SAG health and pension plans making cuts

Changes going into effect starting January

Citing major losses in its investments and lower employer contributions, the health and pension plans for the Screen Actors Guild are significantly reducing benefits and increasing premiums in January.

And the changes, announced Thursday in the plans’ newsletter to members, have already become a factor in the SAG election with self-styled moderates and progressives battling each other in a spirited campaign.

“So far this year, contributions generated from employment-based earnings are down 10%,” the newsletter said of the health plan. “This represents the largest drop in Plan history and does not account for the full impact of the decrease in SAG-covered television pilots, which has yet to be realized. The Health Plan also faces a continuing threat of inflation as the cost of healthcare continues to rise about 9% annually.”

Because of SAG’s prolonged contract stalemate, nearly all new TV pilots signed with AFTRA this year. And the Unite for Strength faction responded to the disclosures by blaming the Membership First group for its strategy of hostility toward AFTRA, which resulted in AFTRA negotiating separately from SAG.

“The cost of the decision last year to fight with AFTRA rather than partner with them on our biggest contract negotiation has already been deeply felt, but it hasn’t been fully realized yet,” said board candidate Ned Vaughn in a message to Unite for Strength supporters with the title “Vote to Protect Your SAG P&H Benefits.”

SAG First VP Anne-Marie Johnson, who’s heading the Membership First ticket as its presidential candidate, told Daily Variety that the faction would have a response Friday. Membership First has continued to blast the new feature-primetime contract on grounds that it doesn’t address the need for actors to be paid adequately for new-media work.

The two plans, which are operated jointly by trustees representing SAG and the entertainment industry, made the disclosures in the newsletter in order to meet deadlines on notification requirements.

SAG’s pension plan had disclosed in March that the value of its assets had declined by 22.7% — representing a loss of $800 million — in 2008, which would have left it with a value of about $2.1 billion (Daily Variety, April 1).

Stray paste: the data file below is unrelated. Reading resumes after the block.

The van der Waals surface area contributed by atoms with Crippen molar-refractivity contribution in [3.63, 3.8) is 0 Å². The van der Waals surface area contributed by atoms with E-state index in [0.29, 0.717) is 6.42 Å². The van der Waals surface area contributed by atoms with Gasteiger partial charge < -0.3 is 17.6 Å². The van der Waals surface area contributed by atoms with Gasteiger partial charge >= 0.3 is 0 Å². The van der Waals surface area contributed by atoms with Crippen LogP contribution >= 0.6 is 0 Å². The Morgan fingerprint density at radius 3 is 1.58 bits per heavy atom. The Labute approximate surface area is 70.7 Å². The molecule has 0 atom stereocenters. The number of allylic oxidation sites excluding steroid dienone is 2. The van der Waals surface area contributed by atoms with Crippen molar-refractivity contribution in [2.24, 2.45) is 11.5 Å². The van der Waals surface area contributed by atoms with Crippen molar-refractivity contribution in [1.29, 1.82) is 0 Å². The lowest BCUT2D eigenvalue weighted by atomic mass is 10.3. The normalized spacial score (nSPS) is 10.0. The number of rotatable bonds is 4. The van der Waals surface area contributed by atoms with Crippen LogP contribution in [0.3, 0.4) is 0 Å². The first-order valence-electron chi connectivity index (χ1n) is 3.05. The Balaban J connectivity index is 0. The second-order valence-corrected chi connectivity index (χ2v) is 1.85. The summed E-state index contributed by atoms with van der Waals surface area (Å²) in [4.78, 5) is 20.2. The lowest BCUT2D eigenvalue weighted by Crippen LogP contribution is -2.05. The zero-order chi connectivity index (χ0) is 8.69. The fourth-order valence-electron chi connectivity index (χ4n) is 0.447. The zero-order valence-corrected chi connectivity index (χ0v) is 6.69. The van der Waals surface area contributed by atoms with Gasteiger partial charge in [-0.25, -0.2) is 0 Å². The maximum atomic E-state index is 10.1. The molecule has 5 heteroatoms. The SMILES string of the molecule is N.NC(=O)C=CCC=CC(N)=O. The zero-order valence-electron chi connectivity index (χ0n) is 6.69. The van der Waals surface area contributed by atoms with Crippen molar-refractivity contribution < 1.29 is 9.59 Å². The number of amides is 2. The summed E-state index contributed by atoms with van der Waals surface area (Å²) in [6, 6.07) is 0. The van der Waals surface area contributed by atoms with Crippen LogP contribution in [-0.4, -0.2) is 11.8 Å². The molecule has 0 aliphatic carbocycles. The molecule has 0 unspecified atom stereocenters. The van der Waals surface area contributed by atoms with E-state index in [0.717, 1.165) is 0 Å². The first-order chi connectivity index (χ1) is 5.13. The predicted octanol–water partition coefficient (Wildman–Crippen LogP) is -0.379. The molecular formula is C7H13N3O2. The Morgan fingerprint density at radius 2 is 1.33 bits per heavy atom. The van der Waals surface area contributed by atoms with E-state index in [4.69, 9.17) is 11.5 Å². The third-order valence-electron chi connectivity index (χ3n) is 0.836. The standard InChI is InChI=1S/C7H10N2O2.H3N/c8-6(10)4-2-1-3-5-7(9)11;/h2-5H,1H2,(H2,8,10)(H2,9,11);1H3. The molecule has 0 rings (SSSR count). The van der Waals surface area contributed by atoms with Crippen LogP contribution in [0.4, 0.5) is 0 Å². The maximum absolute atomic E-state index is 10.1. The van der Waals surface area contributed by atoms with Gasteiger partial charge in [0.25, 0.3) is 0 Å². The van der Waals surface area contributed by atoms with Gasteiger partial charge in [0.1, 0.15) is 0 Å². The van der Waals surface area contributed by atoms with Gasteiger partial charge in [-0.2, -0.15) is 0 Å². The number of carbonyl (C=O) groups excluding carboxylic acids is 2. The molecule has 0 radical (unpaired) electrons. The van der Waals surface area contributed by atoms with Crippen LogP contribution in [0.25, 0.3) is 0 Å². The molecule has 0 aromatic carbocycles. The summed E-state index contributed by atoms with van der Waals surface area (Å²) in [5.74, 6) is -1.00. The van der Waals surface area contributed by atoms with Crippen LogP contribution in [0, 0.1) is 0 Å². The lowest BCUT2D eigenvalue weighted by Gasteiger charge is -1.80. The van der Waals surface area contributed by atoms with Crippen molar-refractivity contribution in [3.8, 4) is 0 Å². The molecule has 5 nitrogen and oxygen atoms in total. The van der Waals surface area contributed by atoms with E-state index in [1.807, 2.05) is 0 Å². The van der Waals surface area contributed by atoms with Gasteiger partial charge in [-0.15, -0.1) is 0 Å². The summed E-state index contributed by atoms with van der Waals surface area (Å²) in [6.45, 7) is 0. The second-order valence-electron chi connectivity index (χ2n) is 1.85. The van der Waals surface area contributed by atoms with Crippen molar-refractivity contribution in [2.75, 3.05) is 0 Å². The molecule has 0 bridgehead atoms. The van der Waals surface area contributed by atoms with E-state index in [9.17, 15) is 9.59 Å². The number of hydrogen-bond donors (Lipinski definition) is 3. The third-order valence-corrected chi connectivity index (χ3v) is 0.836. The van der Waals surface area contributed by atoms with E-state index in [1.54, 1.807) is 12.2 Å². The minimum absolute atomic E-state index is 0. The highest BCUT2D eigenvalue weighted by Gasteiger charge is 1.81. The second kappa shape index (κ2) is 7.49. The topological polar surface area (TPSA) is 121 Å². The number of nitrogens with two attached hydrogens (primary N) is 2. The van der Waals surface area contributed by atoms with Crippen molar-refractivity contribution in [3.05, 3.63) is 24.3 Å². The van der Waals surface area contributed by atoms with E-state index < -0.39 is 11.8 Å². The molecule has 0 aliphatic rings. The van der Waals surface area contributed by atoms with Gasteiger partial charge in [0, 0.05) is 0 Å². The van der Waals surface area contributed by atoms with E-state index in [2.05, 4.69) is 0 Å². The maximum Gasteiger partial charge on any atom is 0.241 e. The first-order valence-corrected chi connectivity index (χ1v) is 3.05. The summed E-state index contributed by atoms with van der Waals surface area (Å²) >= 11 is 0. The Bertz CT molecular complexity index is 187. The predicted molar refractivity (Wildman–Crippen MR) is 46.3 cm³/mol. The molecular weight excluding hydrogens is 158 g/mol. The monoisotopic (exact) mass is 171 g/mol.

This week’s newsletter said the decline left the pension plan with 78% funding for its obligation in the “seriously endangered” category, requiring a reduction in accrual rates for benefits from the current 3.5% to 2% as of January. It explained that an actor who made $50,000 annually for 20 years starting next year would then have an annual benefit of $27,500 — as opposed to the annual benefit of $32,846 for the same actor who has already worked for 20 years.

“This action does not reduce or in any way affect the benefits currently being paid to pensioners or their beneficiaries nor does it reduce or in any way affect the amount of vested benefits accrued prior to Jan. 1, 2010,” the newsletter said.

As for the SAG health plan, Plan I monthly premiums will hike from $50 to $83 with Plan II rising from $65 to $98. The plan will also charge senior performers a premium for the first time of $25 a month.

The plan is also adding a $250 per-year deductible for mental health and chemical dependency outpatient services; an increase in the prescription drug deductible to $150 a year from $100; a limit on sleep aids coverage to 21 days a month; and elimination of coverage on all prescription non-sedating antihistamines.

Vaughn said in his message that he could not support his family without “solid” health insurance and the expectation of a secure pension.

“Many of you are in the same boat,” he added. “But even if you’re not, we all understand just how crucial those benefits are. Will we go back to fighting with AFTRA and further endanger our benefit plans? Or will we unite with AFTRA to increase our bargaining power and strengthen the security of our health and pension benefits? This election will determine our course. It’s clearer than ever that we cannot go back to the go-it-alone approach.”

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